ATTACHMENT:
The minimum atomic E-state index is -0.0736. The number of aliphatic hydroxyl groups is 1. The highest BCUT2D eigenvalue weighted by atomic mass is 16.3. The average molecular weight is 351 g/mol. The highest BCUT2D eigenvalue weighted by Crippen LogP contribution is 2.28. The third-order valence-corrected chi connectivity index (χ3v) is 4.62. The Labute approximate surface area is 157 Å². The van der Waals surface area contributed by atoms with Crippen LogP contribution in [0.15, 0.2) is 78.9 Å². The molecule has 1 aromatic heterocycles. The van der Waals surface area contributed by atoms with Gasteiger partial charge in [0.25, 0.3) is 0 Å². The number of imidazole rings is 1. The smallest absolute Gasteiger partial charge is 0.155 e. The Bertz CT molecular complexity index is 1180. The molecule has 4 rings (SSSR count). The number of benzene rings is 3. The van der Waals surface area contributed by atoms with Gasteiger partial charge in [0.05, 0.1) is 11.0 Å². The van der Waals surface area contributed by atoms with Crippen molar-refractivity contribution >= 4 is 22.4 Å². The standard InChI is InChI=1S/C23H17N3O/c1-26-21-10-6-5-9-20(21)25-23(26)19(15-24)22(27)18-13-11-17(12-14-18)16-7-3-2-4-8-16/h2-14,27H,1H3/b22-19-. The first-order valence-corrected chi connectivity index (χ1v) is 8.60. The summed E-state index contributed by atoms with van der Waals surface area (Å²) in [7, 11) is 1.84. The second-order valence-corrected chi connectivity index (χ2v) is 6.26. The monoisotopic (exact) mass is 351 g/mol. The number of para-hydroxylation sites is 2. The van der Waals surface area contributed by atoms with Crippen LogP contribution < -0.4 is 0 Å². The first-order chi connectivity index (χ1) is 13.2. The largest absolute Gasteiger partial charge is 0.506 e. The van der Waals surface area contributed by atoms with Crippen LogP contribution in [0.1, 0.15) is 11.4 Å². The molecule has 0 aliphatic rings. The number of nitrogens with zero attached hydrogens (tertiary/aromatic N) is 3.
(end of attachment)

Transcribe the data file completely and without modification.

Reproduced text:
The minimum atomic E-state index is -0.0736. The number of aliphatic hydroxyl groups is 1. The highest BCUT2D eigenvalue weighted by atomic mass is 16.3. The average molecular weight is 351 g/mol. The highest BCUT2D eigenvalue weighted by Crippen LogP contribution is 2.28. The third-order valence-corrected chi connectivity index (χ3v) is 4.62. The Labute approximate surface area is 157 Å². The van der Waals surface area contributed by atoms with Crippen LogP contribution in [0.15, 0.2) is 78.9 Å². The molecule has 1 aromatic heterocycles. The van der Waals surface area contributed by atoms with Gasteiger partial charge in [0.25, 0.3) is 0 Å². The number of imidazole rings is 1. The smallest absolute Gasteiger partial charge is 0.155 e. The Bertz CT molecular complexity index is 1180. The molecule has 4 rings (SSSR count). The number of benzene rings is 3. The van der Waals surface area contributed by atoms with Gasteiger partial charge in [0.05, 0.1) is 11.0 Å². The van der Waals surface area contributed by atoms with Crippen molar-refractivity contribution >= 4 is 22.4 Å². The standard InChI is InChI=1S/C23H17N3O/c1-26-21-10-6-5-9-20(21)25-23(26)19(15-24)22(27)18-13-11-17(12-14-18)16-7-3-2-4-8-16/h2-14,27H,1H3/b22-19-. The first-order valence-corrected chi connectivity index (χ1v) is 8.60. The summed E-state index contributed by atoms with van der Waals surface area (Å²) in [7, 11) is 1.84. The second-order valence-corrected chi connectivity index (χ2v) is 6.26. The monoisotopic (exact) mass is 351 g/mol. The number of para-hydroxylation sites is 2. The van der Waals surface area contributed by atoms with Crippen LogP contribution < -0.4 is 0 Å². The first-order chi connectivity index (χ1) is 13.2. The largest absolute Gasteiger partial charge is 0.506 e. The van der Waals surface area contributed by atoms with Crippen LogP contribution in [0.1, 0.15) is 11.4 Å². The molecule has 0 aliphatic rings. The number of nitrogens with zero attached hydrogens (tertiary/aromatic N) is 3.